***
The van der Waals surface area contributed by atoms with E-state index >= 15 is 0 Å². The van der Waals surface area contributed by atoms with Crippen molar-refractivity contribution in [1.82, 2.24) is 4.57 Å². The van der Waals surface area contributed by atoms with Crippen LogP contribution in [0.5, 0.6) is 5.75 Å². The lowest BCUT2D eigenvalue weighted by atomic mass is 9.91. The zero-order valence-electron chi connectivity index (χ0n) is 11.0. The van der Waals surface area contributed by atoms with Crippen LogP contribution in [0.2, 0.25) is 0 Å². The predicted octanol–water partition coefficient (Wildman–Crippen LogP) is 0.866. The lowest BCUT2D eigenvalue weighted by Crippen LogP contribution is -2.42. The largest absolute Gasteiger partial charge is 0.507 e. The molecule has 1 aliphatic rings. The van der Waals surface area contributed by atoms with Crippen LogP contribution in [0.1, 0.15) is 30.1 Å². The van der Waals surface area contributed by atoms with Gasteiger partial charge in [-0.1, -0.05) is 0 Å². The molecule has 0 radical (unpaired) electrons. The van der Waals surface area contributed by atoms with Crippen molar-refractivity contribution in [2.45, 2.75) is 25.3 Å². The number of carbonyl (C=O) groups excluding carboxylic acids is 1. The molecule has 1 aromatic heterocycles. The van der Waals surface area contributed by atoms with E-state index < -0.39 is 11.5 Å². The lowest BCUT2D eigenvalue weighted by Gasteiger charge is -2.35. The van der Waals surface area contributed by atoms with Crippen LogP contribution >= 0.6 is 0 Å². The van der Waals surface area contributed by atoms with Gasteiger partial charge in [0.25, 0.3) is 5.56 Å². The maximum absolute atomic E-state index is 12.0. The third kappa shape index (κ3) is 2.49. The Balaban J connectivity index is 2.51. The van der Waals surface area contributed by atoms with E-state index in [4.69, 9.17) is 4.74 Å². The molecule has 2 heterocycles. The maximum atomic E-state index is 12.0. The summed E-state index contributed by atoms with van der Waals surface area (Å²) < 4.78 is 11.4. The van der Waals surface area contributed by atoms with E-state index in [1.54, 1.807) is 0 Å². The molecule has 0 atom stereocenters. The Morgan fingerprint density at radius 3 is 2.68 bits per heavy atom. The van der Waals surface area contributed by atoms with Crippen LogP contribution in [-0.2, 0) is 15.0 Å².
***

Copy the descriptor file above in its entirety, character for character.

The van der Waals surface area contributed by atoms with E-state index >= 15 is 0 Å². The van der Waals surface area contributed by atoms with Crippen molar-refractivity contribution in [1.82, 2.24) is 4.57 Å². The van der Waals surface area contributed by atoms with Crippen LogP contribution in [0.5, 0.6) is 5.75 Å². The lowest BCUT2D eigenvalue weighted by atomic mass is 9.91. The zero-order valence-electron chi connectivity index (χ0n) is 11.0. The van der Waals surface area contributed by atoms with Crippen LogP contribution in [0.2, 0.25) is 0 Å². The predicted octanol–water partition coefficient (Wildman–Crippen LogP) is 0.866. The lowest BCUT2D eigenvalue weighted by Crippen LogP contribution is -2.42. The largest absolute Gasteiger partial charge is 0.507 e. The molecule has 1 aliphatic rings. The van der Waals surface area contributed by atoms with Crippen LogP contribution in [0.1, 0.15) is 30.1 Å². The van der Waals surface area contributed by atoms with Gasteiger partial charge in [-0.1, -0.05) is 0 Å². The molecule has 0 radical (unpaired) electrons. The van der Waals surface area contributed by atoms with Crippen molar-refractivity contribution in [2.45, 2.75) is 25.3 Å². The number of carbonyl (C=O) groups excluding carboxylic acids is 1. The molecule has 1 aromatic heterocycles. The van der Waals surface area contributed by atoms with E-state index < -0.39 is 11.5 Å². The lowest BCUT2D eigenvalue weighted by Gasteiger charge is -2.35. The van der Waals surface area contributed by atoms with Crippen LogP contribution >= 0.6 is 0 Å². The van der Waals surface area contributed by atoms with Gasteiger partial charge in [0.25, 0.3) is 5.56 Å². The maximum absolute atomic E-state index is 12.0. The third kappa shape index (κ3) is 2.49. The Balaban J connectivity index is 2.51. The van der Waals surface area contributed by atoms with E-state index in [4.69, 9.17) is 4.74 Å². The molecule has 2 heterocycles. The maximum atomic E-state index is 12.0. The summed E-state index contributed by atoms with van der Waals surface area (Å²) < 4.78 is 11.4. The van der Waals surface area contributed by atoms with E-state index in [1.54, 1.807) is 0 Å². The molecule has 0 atom stereocenters. The Morgan fingerprint density at radius 3 is 2.68 bits per heavy atom. The van der Waals surface area contributed by atoms with Crippen LogP contribution in [-0.2, 0) is 15.0 Å².